People in Wales will be able to travel to a small list of countries from Monday without going into quarantine when they get back.
But despite adopting the traffic-light system used in England, ministers are advising people not to go abroad.
The first minister warned it was "best avoided" because of concerns travellers could bring Covid with them.
Meanwhile, he revealed he had planned to go further in easing Covid rules but paused because of the Indian variant.
Plans to allow pubs to trade indoors, and for cinemas and museums to reopen, will go ahead from Monday.
Ministers had considered relaxing lockdown restrictions further on the same, but Mark Drakeford said officials had "decided to hold back" for more advice.
He told the BBC he had been considering allowing "some small events" and "greater mixing between people not in a household".
Both are now on hold.
Eleven cases 'of concern'
Experts are concerned the variant has mutations that may make it more transmissible, but it is not yet known if it causes more severe disease or if it might make current vaccines less effective.
A total of 26 cases of two variants first identified in India had been found in Wales as of last Thursday - including 11 of a type identified by officials as a "variant of concern".
A total of 1,313 cases of the variant of concern have been identified in the UK.
No change to Welsh vaccine programme
Prime Minister Boris Johnson announced on Friday evening the wait between jabs will be cut from 12 weeks to eight for the over-50s and clinically vulnerable because of concern over the Indian variant.
The change does not apply in Wales and the Welsh government said it will continue with the rollout as planned.
A Welsh government spokesperson said: "We have considered the latest evidence and advice from the [Joint Committee on Vaccination and Immunisation].
"Given the low numbers of the Indian variant and the high numbers of people in Wales already vaccinated, we are confident that our vaccination programme already has the flexibility it needs to respond swiftly and effectively and are not making any changes at this stage."
New rules on international travel
People in England and Scotland can take holidays abroad in a small number of so-called "green" countries - including Portugal, Israel and Singapore - without having to quarantine when they return.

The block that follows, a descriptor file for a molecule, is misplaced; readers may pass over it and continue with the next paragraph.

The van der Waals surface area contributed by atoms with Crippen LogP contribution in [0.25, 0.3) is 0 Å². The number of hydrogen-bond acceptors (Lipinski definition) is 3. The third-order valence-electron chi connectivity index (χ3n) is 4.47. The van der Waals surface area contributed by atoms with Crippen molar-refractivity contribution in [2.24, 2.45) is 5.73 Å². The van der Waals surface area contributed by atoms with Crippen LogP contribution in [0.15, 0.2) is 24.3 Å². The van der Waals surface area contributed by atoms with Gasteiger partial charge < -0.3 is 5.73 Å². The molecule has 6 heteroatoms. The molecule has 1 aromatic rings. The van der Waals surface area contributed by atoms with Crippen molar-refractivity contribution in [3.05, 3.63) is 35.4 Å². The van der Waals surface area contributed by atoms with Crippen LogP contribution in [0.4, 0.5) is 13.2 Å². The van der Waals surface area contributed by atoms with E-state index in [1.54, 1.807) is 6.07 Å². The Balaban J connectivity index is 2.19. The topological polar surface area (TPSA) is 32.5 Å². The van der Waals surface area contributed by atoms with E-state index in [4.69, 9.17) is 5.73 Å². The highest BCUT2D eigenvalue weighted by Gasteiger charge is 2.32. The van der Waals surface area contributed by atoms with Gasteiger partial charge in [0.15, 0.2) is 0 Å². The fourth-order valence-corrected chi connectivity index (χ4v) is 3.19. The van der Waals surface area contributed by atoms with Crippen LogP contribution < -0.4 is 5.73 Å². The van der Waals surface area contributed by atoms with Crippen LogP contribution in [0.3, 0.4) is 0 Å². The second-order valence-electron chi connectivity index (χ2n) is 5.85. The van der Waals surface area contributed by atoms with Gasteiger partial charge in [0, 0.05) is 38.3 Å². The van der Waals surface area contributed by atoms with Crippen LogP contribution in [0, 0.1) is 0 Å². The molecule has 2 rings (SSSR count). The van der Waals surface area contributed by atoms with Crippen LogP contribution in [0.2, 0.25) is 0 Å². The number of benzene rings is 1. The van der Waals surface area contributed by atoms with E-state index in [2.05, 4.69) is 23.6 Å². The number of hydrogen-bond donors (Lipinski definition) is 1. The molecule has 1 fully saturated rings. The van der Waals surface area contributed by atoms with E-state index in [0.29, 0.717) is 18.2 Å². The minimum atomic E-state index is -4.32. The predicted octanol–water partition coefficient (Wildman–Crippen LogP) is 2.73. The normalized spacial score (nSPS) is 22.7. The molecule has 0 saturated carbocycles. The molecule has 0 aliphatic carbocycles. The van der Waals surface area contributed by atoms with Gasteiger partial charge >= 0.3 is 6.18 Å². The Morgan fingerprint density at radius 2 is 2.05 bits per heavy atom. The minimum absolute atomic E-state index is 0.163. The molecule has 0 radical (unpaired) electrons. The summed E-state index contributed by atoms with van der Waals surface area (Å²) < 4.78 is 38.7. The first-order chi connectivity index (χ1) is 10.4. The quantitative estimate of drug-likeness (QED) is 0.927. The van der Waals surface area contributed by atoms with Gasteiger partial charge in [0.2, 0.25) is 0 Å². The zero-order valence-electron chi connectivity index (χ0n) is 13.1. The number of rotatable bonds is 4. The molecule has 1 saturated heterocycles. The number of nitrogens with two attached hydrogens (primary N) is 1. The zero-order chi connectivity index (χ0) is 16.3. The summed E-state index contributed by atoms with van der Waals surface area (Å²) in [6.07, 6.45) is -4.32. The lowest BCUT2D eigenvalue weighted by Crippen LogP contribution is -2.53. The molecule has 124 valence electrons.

Wales will be adopting the same "traffic light" system, with countries classified as green, amber and red.
It means people will be able to travel to a small number of foreign destinations in the green list without the need to quarantine on their return.
Mandatory quarantine for countries not on the green list remains in place, and visitors to red list countries will need to book hotels on their return.
Everyone who travels will need to book at least one test on their return.
However, the Welsh government said it would continue to advise people to only travel for essential purposes.
Mr Drakeford said: "This is the year to take your holiday in Wales and foreign travel is best avoided."
He admitted his travel advice was not a rule because it would be "unenforceable". He urged caution against "importing" coronavirus from other parts of the world.
"We know most people who travel from Wales will be doing it from Bristol, Manchester, London, so once those airports are open and travel across the UK is allowed, then people from Wales will be able to travel," he said.
Mr Drakeford told a press conference on Friday he did not want to "make people feel guilty" about going abroad, but urged people to "think of their own safety and the safety of others", adding there were "fantastic opportunities" to take a holiday in Wales instead.
Will there be a vaccine passport?
From 24 May, a "paper-based vaccination status" will be available for people in Wales who have had two doses of vaccination and need to urgently travel to a country that requires Covid vaccination proof.
A UK government app that will act as a vaccine passport is due to be available in England on Monday, but the first minister said there was likely to be a four-week gap before it could be used in Wales due to technical reasons.
What Covid rules are changing on Monday?
Mr Drakeford told the press conference Wales would move to Covid alert level two from Monday, meaning:
- Pubs and restaurants can reopen indoors for groups of six people from up to six different households